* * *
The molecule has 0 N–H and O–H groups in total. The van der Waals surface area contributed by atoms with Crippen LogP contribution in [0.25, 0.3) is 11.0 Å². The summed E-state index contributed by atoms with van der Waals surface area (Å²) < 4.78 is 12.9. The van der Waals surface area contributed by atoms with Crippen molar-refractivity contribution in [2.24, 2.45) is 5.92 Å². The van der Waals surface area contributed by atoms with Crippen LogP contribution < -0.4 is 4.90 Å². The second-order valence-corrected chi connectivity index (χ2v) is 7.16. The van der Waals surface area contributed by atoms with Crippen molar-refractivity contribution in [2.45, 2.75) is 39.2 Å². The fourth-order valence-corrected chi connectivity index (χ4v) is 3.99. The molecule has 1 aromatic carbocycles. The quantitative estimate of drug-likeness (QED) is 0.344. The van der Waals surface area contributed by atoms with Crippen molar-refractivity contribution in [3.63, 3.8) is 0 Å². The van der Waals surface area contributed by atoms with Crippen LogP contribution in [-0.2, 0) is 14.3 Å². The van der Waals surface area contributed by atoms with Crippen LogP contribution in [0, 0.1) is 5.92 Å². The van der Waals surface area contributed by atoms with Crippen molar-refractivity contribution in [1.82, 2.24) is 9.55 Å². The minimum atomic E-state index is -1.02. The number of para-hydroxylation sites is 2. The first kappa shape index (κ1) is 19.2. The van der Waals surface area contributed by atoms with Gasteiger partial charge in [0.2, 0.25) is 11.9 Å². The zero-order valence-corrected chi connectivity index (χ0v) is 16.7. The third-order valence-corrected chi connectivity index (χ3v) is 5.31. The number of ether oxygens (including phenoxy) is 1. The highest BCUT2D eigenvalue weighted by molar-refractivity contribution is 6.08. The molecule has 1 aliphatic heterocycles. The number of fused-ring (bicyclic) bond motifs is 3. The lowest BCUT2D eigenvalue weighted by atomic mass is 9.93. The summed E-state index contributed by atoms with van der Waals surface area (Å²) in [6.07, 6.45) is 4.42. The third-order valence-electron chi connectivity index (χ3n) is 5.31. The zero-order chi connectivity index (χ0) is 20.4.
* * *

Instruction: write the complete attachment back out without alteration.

The molecule has 0 N–H and O–H groups in total. The van der Waals surface area contributed by atoms with Crippen LogP contribution in [0.25, 0.3) is 11.0 Å². The summed E-state index contributed by atoms with van der Waals surface area (Å²) < 4.78 is 12.9. The van der Waals surface area contributed by atoms with Crippen molar-refractivity contribution in [2.24, 2.45) is 5.92 Å². The van der Waals surface area contributed by atoms with Crippen LogP contribution < -0.4 is 4.90 Å². The second-order valence-corrected chi connectivity index (χ2v) is 7.16. The van der Waals surface area contributed by atoms with Crippen molar-refractivity contribution in [2.45, 2.75) is 39.2 Å². The fourth-order valence-corrected chi connectivity index (χ4v) is 3.99. The molecule has 1 aromatic carbocycles. The quantitative estimate of drug-likeness (QED) is 0.344. The van der Waals surface area contributed by atoms with Crippen molar-refractivity contribution in [3.63, 3.8) is 0 Å². The van der Waals surface area contributed by atoms with Crippen LogP contribution in [-0.2, 0) is 14.3 Å². The van der Waals surface area contributed by atoms with Crippen LogP contribution in [0, 0.1) is 5.92 Å². The van der Waals surface area contributed by atoms with Crippen molar-refractivity contribution in [1.82, 2.24) is 9.55 Å². The minimum atomic E-state index is -1.02. The number of para-hydroxylation sites is 2. The first kappa shape index (κ1) is 19.2. The van der Waals surface area contributed by atoms with Gasteiger partial charge in [0.2, 0.25) is 11.9 Å². The zero-order valence-corrected chi connectivity index (χ0v) is 16.7. The third-order valence-corrected chi connectivity index (χ3v) is 5.31. The number of ether oxygens (including phenoxy) is 1. The highest BCUT2D eigenvalue weighted by molar-refractivity contribution is 6.08. The molecule has 1 aliphatic heterocycles. The number of fused-ring (bicyclic) bond motifs is 3. The lowest BCUT2D eigenvalue weighted by atomic mass is 9.93. The summed E-state index contributed by atoms with van der Waals surface area (Å²) in [6.07, 6.45) is 4.42. The third-order valence-electron chi connectivity index (χ3n) is 5.31. The zero-order chi connectivity index (χ0) is 20.4.